Both of cases didn’t have any history of coronary heart disease or heart failure but they have hypervolemia due to renal failure.

Hergesell et al. reported that risks in order to minimize, to adopt adequate biopsy technique is not only important, but also high-risk patients, especially uncontrolled blood pressure, with a clotting disorder, or has emphasized that it is necessary to exclude those unwilling to cooperate.3 Mannucci et al. reported that prohibited for use in who have arterial disease. DDAVP related myocardial infarction and cerebrovascular disease has been reported to case presentations, can’t be used in patients with known cardiovascular disease.4

DDAVP was an analog of vasopressin, may provoke symptomatic hyponatremia because of water retention. According to the U.S. Food and Drug Administration Agency, the half-life of DDAVP in patients with severe renal impairment can be extend by 9h. Therefore, patients should be advised to restrict fluid intake from 1h before to 9h after administration of DDAVP. Blood sodium control is proposed following use in hyponatremic patient.5,6

There are no publications that specify the use of DDAVP in hypervolemic patient. In our cases DDAVP effected like vasopressin and increased water retention in the hypervolemic patients. In patients without structural heart disease DDAVP may have a role that could lead to hypertensive pulmonary edema. In our patients; increased blood pressure responded diuretic and vasodilator treatment.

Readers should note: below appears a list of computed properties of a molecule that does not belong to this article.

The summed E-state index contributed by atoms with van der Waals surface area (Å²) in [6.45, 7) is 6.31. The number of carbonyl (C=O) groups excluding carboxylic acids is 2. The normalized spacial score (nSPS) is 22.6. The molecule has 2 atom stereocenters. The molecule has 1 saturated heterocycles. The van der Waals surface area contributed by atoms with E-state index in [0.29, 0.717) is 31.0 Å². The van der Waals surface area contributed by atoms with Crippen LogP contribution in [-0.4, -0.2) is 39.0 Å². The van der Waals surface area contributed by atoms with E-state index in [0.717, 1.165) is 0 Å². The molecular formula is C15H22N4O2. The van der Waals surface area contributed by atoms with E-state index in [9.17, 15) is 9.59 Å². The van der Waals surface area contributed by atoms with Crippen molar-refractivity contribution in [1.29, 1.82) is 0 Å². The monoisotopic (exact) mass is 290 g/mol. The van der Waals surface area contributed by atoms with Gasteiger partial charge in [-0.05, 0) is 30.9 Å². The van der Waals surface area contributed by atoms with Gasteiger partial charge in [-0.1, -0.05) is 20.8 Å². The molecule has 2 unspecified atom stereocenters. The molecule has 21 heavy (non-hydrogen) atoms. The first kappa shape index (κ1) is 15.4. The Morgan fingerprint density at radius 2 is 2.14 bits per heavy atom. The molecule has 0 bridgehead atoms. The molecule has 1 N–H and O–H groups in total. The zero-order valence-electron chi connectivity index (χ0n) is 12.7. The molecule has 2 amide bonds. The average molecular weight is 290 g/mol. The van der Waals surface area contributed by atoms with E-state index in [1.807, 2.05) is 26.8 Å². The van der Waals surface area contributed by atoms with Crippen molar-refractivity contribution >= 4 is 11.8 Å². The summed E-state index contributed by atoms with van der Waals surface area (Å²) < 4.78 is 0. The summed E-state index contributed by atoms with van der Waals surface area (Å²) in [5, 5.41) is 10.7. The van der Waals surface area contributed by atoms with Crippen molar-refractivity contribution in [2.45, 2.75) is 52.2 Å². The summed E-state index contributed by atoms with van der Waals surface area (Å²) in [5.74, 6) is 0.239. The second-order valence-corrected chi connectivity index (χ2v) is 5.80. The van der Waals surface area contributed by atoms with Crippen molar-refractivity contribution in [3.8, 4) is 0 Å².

Hypertension is not a limiting factor to evaluate the use of DDAVP because of falsely elevated blood pressure due to anxiety. We recommend careful use of DDAVP in hypertensive patients due to a hypervolemia without structural heart disease, and we think this situation could lead role in the hypertensive pulmonary edema.

References
[1]
C. Manno, C. Bonifati, D.D. Torres, N. Campobasso, F.P. Schena.
Desmopressin acetate in percutaneous ultrasound-guided kidney biopsy: a randomized controlled trial.
Am J Kidney Dis, 57 (2011), pp. 850-855
[2]
S.C. Stoof, M.H. Cnossen, M.P. de Maat, F.W. Leebeek, M.J. Kruip.
Side effects of desmopressin in patients with bleeding disorders.
Haemophilia, 22 (2016), pp. 39-45
[3]
O. Hergesell, H. Felten, K. Andrassy, K. Kühn, E. Ritz.
Safety of ultrasound-guided percutaneous renal biopsy: retrospective analysis of 1,090 consecutive cases.
Nephrol Dial Transplant, 13 (1998), pp. 975-977
[4]
P.M. Mannucci, V. Vicente, I. Alberca, E. Sacchi, G. Longo, A.S. Harris, et al.
Intravenous and subcutaneous administration of desmopressin (DDAVP) to hemophiliacs: pharmacokinetics and factor VIII responses.
Thromb Haemost, 58 (1987), pp. 1037-1039
[5]
FDA ALERT [12/4/2007]: Desmopressin acetate (marketed as DDAVP nasal spray, DDAVP rhinal tube, DDAVP, DDVP, minirin, and stimate nasal spray).
[6]
D.M. Bertholini, C.S. Butler.
Severe hyponatraemia secondary to desmopressin therapy in von Willebrand's disease.
Anaesth Intensive Care, 28 (2000), pp. 199-201